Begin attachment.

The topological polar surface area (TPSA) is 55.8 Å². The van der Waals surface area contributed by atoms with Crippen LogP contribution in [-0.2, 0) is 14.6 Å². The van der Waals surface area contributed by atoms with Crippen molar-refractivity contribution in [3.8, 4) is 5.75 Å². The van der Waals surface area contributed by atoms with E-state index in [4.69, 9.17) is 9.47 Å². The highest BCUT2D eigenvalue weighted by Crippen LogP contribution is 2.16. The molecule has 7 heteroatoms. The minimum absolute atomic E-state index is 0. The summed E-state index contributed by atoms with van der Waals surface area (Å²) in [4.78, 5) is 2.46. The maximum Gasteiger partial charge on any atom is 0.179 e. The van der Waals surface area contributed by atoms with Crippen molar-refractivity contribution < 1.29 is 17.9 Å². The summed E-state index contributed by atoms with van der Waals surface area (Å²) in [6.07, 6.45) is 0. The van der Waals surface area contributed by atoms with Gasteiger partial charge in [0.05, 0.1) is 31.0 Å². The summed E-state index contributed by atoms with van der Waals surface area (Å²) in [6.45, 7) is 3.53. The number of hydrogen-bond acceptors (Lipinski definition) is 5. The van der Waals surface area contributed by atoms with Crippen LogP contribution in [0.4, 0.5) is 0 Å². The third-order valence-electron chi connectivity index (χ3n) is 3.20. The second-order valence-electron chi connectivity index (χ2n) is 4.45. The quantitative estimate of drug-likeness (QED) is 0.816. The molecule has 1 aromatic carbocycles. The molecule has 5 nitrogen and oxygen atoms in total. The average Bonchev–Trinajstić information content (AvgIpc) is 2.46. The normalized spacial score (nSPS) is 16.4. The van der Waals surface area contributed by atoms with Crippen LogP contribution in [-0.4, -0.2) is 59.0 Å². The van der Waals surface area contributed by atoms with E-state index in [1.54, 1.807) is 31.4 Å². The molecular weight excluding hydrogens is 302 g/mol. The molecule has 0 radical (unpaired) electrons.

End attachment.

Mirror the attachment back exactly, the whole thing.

The topological polar surface area (TPSA) is 55.8 Å². The van der Waals surface area contributed by atoms with Crippen LogP contribution in [-0.2, 0) is 14.6 Å². The van der Waals surface area contributed by atoms with Crippen molar-refractivity contribution in [3.8, 4) is 5.75 Å². The van der Waals surface area contributed by atoms with E-state index in [4.69, 9.17) is 9.47 Å². The highest BCUT2D eigenvalue weighted by Crippen LogP contribution is 2.16. The molecule has 7 heteroatoms. The minimum absolute atomic E-state index is 0. The summed E-state index contributed by atoms with van der Waals surface area (Å²) in [4.78, 5) is 2.46. The maximum Gasteiger partial charge on any atom is 0.179 e. The van der Waals surface area contributed by atoms with Crippen molar-refractivity contribution < 1.29 is 17.9 Å². The summed E-state index contributed by atoms with van der Waals surface area (Å²) in [6.07, 6.45) is 0. The van der Waals surface area contributed by atoms with Gasteiger partial charge in [0.05, 0.1) is 31.0 Å². The summed E-state index contributed by atoms with van der Waals surface area (Å²) in [6.45, 7) is 3.53. The number of hydrogen-bond acceptors (Lipinski definition) is 5. The van der Waals surface area contributed by atoms with Crippen LogP contribution in [0.4, 0.5) is 0 Å². The third-order valence-electron chi connectivity index (χ3n) is 3.20. The second-order valence-electron chi connectivity index (χ2n) is 4.45. The quantitative estimate of drug-likeness (QED) is 0.816. The molecule has 1 aromatic carbocycles. The molecule has 5 nitrogen and oxygen atoms in total. The average Bonchev–Trinajstić information content (AvgIpc) is 2.46. The normalized spacial score (nSPS) is 16.4. The van der Waals surface area contributed by atoms with Crippen LogP contribution in [-0.4, -0.2) is 59.0 Å². The van der Waals surface area contributed by atoms with E-state index in [1.54, 1.807) is 31.4 Å². The molecular weight excluding hydrogens is 302 g/mol. The molecule has 0 radical (unpaired) electrons.